Department Library


Miriam Packard (Senior Thesis, April 2019, Advisor: Mike Joner )


Variable stars, like RR Lyraes, can be useful for determining globular cluster characteristics. The globular cluster NGC 5466 has many RR Lyares in a relatively spacious field. The RR Lyraes in the globular cluster NGC 5466 were used to create light curves from data taken using photometry at West Mountain Observatory in Utah. This photometric data is input into a computer program called FITLC, which determines periods and amplitudes by fitting light curve templates to the data. These periods are compared with the periods found in Ferro et al. (2008). Metallicity of the cluster is solved for using three different methods outlined in Jeffery et al. (2011) that also depend on period: the Sarajendini, Alcock, and Bono method. The Alcock method provided metallicity results closest to Ferro et al. (2008) with the average metallicity of [Fe/H] = -2.127437 and a standard deviation of 0.062176.


Sean Pearce (Senior Thesis, April 2018, Advisor: Mike Joner )


To better understand the effects of high metallicity on white dwarf cooling processes, especially the white dwarf cooling age, we have analyzed images of the metal-rich open cluster NGC 6253, from the 8 m Gemini-South Observatory. To standardize the Gemini photometry of the cluster, we have also secured imaging data of both the cluster and standard star fields using the 0.6 m SARA Observatory at Cerro Tololo Inter-American Observatory. By comparing the photometric magnitudes and colors of additional stars in standard star fields of both the SARA data and the published Gemini zero-points of the standard star fields, we calibrated the data obtained for the cluster. These calibrations are an important part of the project to obtain a standardized deep color magnitude diagram and white dwarf luminosity function to analyze the cluster. With the standardized color magnitude diagram, we determined the cluster’s main sequence turnoff age to be 4.6±0.2 Gyr., much older than the earlier results showing an age ∼ 3.6 Gyr. Because the cluster is much older than expected, the white dwarfs have cooled and dimmed beyond our limits of detection. Since we were unable to detect the coolest white dwarfs, we could not make a white dwarf luminosity function with the current data set.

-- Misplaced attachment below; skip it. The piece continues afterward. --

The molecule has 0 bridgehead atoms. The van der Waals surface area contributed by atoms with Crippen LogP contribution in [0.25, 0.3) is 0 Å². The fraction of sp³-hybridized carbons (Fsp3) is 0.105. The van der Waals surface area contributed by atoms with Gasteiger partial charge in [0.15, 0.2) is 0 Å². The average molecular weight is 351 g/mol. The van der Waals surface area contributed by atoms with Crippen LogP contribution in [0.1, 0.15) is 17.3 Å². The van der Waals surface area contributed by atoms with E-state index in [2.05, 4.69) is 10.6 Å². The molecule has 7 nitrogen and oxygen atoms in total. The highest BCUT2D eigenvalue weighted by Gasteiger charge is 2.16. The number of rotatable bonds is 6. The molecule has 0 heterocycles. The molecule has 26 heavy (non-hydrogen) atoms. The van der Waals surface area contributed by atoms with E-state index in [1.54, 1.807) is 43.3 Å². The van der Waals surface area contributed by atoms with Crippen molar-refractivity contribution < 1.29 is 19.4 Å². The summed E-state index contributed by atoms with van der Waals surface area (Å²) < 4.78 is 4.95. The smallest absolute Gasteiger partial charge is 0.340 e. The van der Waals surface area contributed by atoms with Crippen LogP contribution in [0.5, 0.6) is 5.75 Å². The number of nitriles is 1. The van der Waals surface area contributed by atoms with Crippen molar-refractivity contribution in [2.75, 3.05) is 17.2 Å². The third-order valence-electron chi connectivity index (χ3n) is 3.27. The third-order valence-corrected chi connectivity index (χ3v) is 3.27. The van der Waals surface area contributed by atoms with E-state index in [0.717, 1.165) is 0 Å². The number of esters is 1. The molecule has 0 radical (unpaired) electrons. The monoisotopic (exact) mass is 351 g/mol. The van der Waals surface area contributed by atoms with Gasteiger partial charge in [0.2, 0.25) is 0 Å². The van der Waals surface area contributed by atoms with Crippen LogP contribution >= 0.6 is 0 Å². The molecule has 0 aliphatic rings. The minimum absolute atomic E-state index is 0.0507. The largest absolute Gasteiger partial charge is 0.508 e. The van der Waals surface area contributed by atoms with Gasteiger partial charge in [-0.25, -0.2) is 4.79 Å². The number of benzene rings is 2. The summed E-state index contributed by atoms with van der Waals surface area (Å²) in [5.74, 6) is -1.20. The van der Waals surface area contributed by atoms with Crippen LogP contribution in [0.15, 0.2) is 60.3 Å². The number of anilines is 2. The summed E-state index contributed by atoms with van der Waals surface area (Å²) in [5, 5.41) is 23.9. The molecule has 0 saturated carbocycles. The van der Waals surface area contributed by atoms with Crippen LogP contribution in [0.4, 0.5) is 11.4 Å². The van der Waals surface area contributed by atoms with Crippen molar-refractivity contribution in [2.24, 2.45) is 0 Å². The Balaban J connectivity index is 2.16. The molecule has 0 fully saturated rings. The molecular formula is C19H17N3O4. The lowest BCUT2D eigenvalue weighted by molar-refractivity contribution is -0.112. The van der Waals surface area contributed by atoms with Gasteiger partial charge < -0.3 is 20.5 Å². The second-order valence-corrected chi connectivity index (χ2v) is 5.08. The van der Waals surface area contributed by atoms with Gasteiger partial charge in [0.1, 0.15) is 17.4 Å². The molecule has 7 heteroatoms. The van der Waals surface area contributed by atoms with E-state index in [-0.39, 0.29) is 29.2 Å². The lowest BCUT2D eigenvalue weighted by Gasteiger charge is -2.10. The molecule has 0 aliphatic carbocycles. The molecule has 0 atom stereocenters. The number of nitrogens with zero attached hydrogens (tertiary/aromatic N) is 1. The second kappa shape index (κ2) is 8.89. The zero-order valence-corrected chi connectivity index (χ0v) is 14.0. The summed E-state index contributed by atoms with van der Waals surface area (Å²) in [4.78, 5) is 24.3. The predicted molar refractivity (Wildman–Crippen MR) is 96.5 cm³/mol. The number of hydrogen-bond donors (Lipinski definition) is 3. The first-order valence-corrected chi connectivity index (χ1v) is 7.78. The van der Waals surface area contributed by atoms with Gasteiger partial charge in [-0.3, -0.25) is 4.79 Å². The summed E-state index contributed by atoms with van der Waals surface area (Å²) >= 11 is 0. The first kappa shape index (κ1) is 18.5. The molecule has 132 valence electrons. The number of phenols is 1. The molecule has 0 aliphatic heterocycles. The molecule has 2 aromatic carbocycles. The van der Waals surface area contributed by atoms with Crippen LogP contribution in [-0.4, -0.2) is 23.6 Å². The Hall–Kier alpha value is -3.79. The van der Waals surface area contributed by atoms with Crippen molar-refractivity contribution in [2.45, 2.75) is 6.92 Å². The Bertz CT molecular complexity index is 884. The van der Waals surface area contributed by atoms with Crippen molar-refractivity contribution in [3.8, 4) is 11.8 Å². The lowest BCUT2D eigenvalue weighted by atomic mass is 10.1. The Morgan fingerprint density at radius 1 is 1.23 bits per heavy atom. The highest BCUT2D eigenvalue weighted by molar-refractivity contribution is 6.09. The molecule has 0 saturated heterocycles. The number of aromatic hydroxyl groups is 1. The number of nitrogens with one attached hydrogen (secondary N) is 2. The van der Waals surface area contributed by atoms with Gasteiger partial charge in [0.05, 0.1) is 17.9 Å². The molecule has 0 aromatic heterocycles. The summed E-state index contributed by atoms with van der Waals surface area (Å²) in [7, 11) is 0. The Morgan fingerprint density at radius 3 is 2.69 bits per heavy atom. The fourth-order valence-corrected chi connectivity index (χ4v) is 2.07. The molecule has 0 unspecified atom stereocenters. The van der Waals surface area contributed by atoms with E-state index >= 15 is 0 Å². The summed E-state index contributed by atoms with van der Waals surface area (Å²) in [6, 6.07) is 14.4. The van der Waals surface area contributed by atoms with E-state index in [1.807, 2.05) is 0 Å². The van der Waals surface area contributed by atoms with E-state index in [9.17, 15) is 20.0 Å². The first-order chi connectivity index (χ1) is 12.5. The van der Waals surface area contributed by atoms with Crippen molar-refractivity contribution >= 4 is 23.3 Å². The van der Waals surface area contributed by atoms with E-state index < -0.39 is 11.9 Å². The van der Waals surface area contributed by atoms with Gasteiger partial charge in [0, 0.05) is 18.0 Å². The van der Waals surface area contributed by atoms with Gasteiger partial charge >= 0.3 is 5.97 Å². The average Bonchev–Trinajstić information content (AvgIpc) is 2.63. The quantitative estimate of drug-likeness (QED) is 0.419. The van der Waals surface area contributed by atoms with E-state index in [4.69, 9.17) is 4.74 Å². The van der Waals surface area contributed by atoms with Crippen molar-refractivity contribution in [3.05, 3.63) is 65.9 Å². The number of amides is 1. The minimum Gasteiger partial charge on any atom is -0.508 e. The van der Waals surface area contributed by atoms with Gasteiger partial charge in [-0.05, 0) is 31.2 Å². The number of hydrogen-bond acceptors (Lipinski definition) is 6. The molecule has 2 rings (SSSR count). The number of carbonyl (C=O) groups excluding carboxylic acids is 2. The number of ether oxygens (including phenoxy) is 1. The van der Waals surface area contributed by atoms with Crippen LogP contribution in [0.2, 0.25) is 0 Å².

Melissa Hallum (Senior Thesis, April 2017, Advisor: Mike Joner )


Reverberation mapping is a technique used to determine the mass of the supermassive black hole at the center of an active galaxy. The technique uses both photometry and spectroscopy. This project focuses on the photometry aspect of reverberation mapping and seeks to determine if the photometric method used will significantly affect the results. The light curves of NGC 4151 produced using AstroImageJ, IRAF, and ISIS are compared. IRAF and AstroImageJ use differential aperture photometry with comparison stars, while ISIS uses image subtraction photometry. ISIS yielded light curves different to those created from AstroImageJ and IRAF. Furthermore, due to errors from comparison stars, it is concluded that image subtraction photometry may be more accurate than differential aperture photometry for this galaxy.


Carla June Carroll (Masters Thesis, June 2015, Advisor: Mike Joner )


For the past several decades, mass estimates for supermassive black holes hosted by active galactic nuclei (AGN) have been made with the reverberation mapping (RM) technique. This methodology has produced consistent results and has been used to establish several relations that link the characteristics of the host galaxy to the mass of the central black hole. Despite this success, there are less than 50 AGN with black hole masses derived from RM. This low number is generally attributed to the difficulties in coordinating large blocks of telescope time for making simultaneous photometric and spectroscopic observations. Spectroscopic observations also generally require several months of nightly observations with moderate to large size telescopes as the signal-to-noise ratio is too low for smaller telescopes. We have made photometric observations of NGC 5548 in four filters (a custom-made Hα10 filter, the Strömgren y filter, the Johnson/Cousins V filter and the Johnson/Cousins R filter) in order to evaluate a photometric methodology for determining the lag time between the variations observed in the continuum and the Hα emission from the broad-line region (BLR) gas. This time delay represents the mean light travel time to the BLR and is therefore a measurement of the mean BLR radius. Multiple JAVELIN analyses of the three continuum light curves (y, V, and R), relative to the light curve from the Hα10 filter yields a value for τ = 3.3 ± 0.1 days. Adopting a value of f = 5.5, along with a single-epoch spectroscopic measurement from Park et of Δv = 4354±25 km/s, enables us to estimate a black hole mass of M_BH = 67.2±2.2x10^6 M_sun.